Re: Switch on compiler hardening defaults
On Tue, Oct 27, 2009 at 10:19:22PM -0200, Henrique de Moraes Holschuh wrote:
> On Tue, 27 Oct 2009, Kees Cook wrote:
> > > > It seems the kernel will not be happy if the stack protector is switched
> > > > on unconditionally:
> > > >
> > > > http://osdir.com/ml/linux-kernel/2009-10/msg07064.html
> > >
> > > Indeed. The kernel build system needs to be able to command whether
> > > stackprotect is enabled or not without surprises...
> > Right, -fno-stack-protector via CFLAGS will disable it (as will
> > -nostdlib). The work-arounds for the default are all documented both in the
> > gcc manpage (though this would need tweaking since it currently says
> > "Ubuntu") and on the Ubuntu wiki page I mentioned earlier.
> Well, the issue raised in LKML is that you absolutely should *not* enable
> -fstack-protector-all unless you _really_ know what you're doing, and most
> certainly not by default. It has nothing to do with -fstack-protector, just
> with -fstack-protector-all. But it does show that extra stack usage CAN
> have bad effects on performance in pathological cases (which -all seems
> to cause more readly :-p ).
> http://osdir.com/ml/linux-kernel/2009-10/msg08763.html looks like an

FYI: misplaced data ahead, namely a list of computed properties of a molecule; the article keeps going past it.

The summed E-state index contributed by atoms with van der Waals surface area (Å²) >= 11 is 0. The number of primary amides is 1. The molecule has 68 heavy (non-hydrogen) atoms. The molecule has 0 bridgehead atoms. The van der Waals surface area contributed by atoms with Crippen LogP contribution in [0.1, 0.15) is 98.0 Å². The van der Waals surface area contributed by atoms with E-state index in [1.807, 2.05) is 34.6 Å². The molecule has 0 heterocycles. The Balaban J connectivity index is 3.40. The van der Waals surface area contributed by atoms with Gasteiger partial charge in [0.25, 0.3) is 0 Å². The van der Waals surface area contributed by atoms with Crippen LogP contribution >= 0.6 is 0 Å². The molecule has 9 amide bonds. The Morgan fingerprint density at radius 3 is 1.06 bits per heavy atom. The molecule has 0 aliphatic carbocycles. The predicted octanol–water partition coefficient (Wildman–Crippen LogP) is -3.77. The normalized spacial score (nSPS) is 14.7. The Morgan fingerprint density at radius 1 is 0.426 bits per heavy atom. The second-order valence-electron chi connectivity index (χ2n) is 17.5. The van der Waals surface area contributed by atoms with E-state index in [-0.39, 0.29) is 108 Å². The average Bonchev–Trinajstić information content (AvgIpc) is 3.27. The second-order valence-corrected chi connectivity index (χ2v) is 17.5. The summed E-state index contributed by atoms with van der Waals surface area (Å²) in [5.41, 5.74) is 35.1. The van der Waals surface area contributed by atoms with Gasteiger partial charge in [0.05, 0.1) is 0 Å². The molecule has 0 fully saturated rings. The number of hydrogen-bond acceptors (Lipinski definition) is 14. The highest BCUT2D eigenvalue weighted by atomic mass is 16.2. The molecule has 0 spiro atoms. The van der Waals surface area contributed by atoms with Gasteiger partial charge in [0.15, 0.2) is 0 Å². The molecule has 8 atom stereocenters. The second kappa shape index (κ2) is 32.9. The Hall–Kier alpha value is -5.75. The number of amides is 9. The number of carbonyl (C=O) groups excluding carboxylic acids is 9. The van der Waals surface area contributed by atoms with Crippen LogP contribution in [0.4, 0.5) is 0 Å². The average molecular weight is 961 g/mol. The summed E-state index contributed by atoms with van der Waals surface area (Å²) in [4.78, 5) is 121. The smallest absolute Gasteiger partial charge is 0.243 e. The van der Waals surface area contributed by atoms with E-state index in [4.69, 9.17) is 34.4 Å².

> horror tale (caused by -fstack-protector-all).
Right, the kernel does its own thing, and isn't exactly related to this
> Assuming you guys are _not_ enabling -fstack-protector-ALL by default, just
> -fstack-protector, my only worry is this:
Correct, -fstack-protector-all is not sane for the general case.
Mildly related to this, I would note that while the upstream default for
the compiler to decide between adding and not adding the prefix/suffix
code to functions is when a function has an 8 byte stack or more.
I noticed when examining SUSE builds that they seem to force this to 4
bytes (--param ssp-buffer-size=4). I do not have a strong opinion on
this, and lacking further evidence, would stick to the 8 byte default.
> What would happen if the kernel people start using -fstack-protector only on
> _some_ files for very good reasons, and you end up with both the
> -fno-stack-... and -fstack-... in a gcc invocation?
AIUI, the kernel builds with -nostdlib, so gcc would not include
-fstack-protector. Additionally, if -fno-stack-protector is seen on the
invocation, no -fstack-protector is added. If, for some reason, something
built with both -fno-stack-protector and -fstack-protector on the
invocation, the latter setting wins.
I don't think this will be problem.
> Maybe this calls for a env. variable or special parameter (for CFLAGS) to
> cause gcc stack-protector defaults not to be changed in that invocation (as
> opposed to the direct use of -f and -fno). We'd need to use that on kernel
> builds as well as on any packages that DO know about -fstack-protector to
> avoid headaches and surprises long-term, I think.
I don't see any reason to do this -- Ubuntu has used the -fstack-protector
default for 3 years now. This is a very well tested area. (I'm not
saying it'll be perfect, but I think the issues are well understood by a
lot of people, and solutions will be straight forward.)
Kees Cook @debian.org